Economic growth will decline in 2020 to 1.4 percent growth. That is the August Estimation of the Central Planning Bureau (CPB), which is the starting point for decisions about next year's budget and purchasing power.
The declining growth is due to "bad wind from abroad", according to the CPB.
Unemployment is expected to reach its lowest point in 2019, but will also be exceptionally low next year. Employment growth will fall in 2020 due to the continued increase in labor supply.
Purchasing power will continue to develop positively in 2020 as a result of the rise in real wages and, to a somewhat lesser extent, through policy measures.
There will also remain a surplus on the government budget, the CPB expects. However, that surplus will become smaller.
"The speed goes out"
"The turning point of the economic situation is behind us. The momentum is going out", says CPB director Laura van Geest. "Unemployment remains low, but employment growth is leveling off, especially in the market sector."
Developments abroad also ensure that the Dutch economy will have to rely mainly on domestic spending, Van Geest continues. The downside risks to the economy come mainly from US trade policy and responses, the chance of a no-deal Brexit and the political developments in Italy.
A more detailed analysis of the economic situation in the Netherlands will be given on Prinsjesdag on 17 September. Then the Macro Economic Outlook 2020 (MEV) will also be published, with an explanation of the final estimate.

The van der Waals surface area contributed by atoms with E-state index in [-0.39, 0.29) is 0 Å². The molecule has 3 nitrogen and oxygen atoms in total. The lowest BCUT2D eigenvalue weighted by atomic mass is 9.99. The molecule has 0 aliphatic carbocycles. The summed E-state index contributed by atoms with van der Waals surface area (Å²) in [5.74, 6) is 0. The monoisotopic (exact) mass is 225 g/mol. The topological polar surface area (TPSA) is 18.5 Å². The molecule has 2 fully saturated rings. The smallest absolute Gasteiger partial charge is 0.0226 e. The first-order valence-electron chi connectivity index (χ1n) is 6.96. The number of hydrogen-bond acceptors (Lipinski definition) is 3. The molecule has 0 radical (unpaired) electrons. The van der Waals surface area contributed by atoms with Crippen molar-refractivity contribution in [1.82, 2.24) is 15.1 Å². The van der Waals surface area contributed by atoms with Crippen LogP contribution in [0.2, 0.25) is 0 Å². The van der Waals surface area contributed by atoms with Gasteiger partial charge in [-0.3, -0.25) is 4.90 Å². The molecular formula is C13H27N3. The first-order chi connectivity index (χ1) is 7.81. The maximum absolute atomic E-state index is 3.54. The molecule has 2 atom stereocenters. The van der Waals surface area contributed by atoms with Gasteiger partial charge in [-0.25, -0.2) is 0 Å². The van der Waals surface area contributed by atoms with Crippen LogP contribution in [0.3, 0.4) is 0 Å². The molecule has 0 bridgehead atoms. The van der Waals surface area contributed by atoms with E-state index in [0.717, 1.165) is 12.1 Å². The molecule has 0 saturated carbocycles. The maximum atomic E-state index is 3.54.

Second quarter 2019 was better than expected
On Wednesday, it was announced that economic growth in the Netherlands in the last second quarter of 2019 was pretty good at 0.5 percent. Lower growth rates are reported in the rest of Europe.
The economy is even shrinking in Germany. The largest economy in the eurozone was particularly affected by a decline in foreign trade. Germany is often said that its growth or contraction is contagious for the Netherlands, but so far it seemed to be too bad.
"German industry has been doing less for a long time and yet Dutch industry kept on turning," said Peter Hein van Mulligen, chief economist of the CBS. However, Dutch industry was faltering. "If that goes on for longer, it could well be that Dutch industry will shrink in the coming quarter. It remains to be seen what that means for growth."
See also: The Dutch economy is still growing, the German is not, and this is why